» Business » EPFO dumps CSC Aadhaar services after data theft

EPFO dumps CSC Aadhaar services after data theft

By Somesh Jha & Mayank Jain
May 03, 2018 16:04 IST
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Unique Identification Authority of India said the alleged data breach took place on a website that does not belong to it

Illustration: Uttam Ghosh/

Confidential data from one of the Aadhaar-seeding portals of the Employees Provident Fund Organisation (EPFO) has been stolen by hackers, leading to a shutdown of the facility over a month ago.


The incident came to light after the Intelligence Bureau (IB) informed the Labour and Employment Ministry in March about the data theft from the EPFO’s web portal, which helps subscribers link their provident fund accounts with their Aadhaar numbers.

“It has been intimated that the data has been stolen by hackers by exploiting the vulnerabilities in the website ( of EPFO,” Central Provident Fund Commissioner V P Joy wrote in a note on March 23 to Dinesh Tyagi, chief executive officer (CEO) at Common Service Centre (CSC), which is managing the Aadhaar-seeding application, launched in April last year.

Though an official statement from the EPFO on Wednesday said no confirmed data leakage had been established, the note by Joy stated data theft took place from the information and communication technology (ICT) infrastructure of Aadhaar-seeding service for EPFO subscribers.

"The web portal has been closed one-and-a-half months back immediately after the possible data theft was reported to us during a process of routine security check.

"There was some problem in the application run by CSC and it is not related to our data centre that maintains the EPF accounts,” Joy told Business Standard.

He, however, said he was unaware of what confidential data of employees might have been stolen by the hackers.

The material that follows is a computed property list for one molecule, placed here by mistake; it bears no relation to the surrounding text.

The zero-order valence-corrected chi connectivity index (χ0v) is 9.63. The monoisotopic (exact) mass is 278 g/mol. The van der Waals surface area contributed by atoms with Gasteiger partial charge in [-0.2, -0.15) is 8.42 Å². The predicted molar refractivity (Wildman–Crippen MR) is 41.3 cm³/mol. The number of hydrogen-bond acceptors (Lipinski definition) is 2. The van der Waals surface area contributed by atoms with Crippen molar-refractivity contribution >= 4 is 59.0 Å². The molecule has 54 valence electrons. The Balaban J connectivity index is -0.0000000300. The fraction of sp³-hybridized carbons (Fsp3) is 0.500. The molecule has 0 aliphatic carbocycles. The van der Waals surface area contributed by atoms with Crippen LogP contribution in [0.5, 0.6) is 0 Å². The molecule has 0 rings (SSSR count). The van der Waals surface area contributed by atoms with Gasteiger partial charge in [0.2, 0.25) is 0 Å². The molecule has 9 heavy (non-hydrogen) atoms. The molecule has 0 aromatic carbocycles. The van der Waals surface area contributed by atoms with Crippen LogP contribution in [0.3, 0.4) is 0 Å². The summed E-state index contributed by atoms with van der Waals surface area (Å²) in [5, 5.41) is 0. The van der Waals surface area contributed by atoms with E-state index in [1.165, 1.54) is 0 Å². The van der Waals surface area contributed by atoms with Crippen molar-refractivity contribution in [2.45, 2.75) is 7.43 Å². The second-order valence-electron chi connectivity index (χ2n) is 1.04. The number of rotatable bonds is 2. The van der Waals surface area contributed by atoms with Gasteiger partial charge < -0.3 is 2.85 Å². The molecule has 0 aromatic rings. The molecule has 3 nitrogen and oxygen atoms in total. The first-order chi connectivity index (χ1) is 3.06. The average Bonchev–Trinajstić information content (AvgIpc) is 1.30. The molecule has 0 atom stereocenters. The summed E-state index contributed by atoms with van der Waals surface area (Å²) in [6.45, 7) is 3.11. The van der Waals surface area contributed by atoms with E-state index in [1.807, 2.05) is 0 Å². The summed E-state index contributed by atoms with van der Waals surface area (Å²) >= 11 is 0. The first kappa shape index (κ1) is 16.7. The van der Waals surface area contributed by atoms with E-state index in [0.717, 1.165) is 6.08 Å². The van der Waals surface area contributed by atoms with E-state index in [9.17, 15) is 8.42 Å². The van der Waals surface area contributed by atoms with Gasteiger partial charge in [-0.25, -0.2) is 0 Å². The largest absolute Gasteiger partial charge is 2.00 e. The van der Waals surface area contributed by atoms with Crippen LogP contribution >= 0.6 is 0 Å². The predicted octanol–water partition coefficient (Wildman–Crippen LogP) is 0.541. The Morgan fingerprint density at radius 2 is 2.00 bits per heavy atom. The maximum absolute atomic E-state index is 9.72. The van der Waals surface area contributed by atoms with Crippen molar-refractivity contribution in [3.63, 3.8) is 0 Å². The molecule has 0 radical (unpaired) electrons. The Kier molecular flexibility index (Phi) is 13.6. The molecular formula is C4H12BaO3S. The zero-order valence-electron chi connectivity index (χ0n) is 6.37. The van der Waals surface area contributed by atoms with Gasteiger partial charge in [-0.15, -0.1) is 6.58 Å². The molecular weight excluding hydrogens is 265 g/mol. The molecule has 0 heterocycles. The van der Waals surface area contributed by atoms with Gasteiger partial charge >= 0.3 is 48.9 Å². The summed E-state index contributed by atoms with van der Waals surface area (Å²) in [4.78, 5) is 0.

Tyagi did not respond to a text message seeking clarifications.

Unique Identification Authority of India (UIDAI) said the alleged data breach took place on a website that does not belong to it.

“This matter does not pertain at all to any Aadhaar data breach from UIDAI servers,” it said in a press statement.

The portal used to provide the facility to formal sector workers to help them link their Aadhaar numbers with the EPFO’s universal account number (UAN) through CSC outlets.

It also helped EPFO pensioners to submit their digital life certificates through a large number of CSC outlets.

The EPFO discontinued the services provided through CSCs from March 22.

The EPFO clarified that Aadhaar-seeding of its subscribers was being done through other modes, such as the government's mobile application UMANG, sources said.

“The news is related to the services through common services centres and not about EPFO software or data centre.

"As a part of data security and protection, the EPFO has taken advance action by closing the server and host service through CSC, pending vulnerability checks.

"As such, there is nothing to be concerned about,” the EPFO’s statement said.

The EPFO has urged the CSC to secure confidential data on the portal and plug the vulnerabilities, according to the March 23 letter.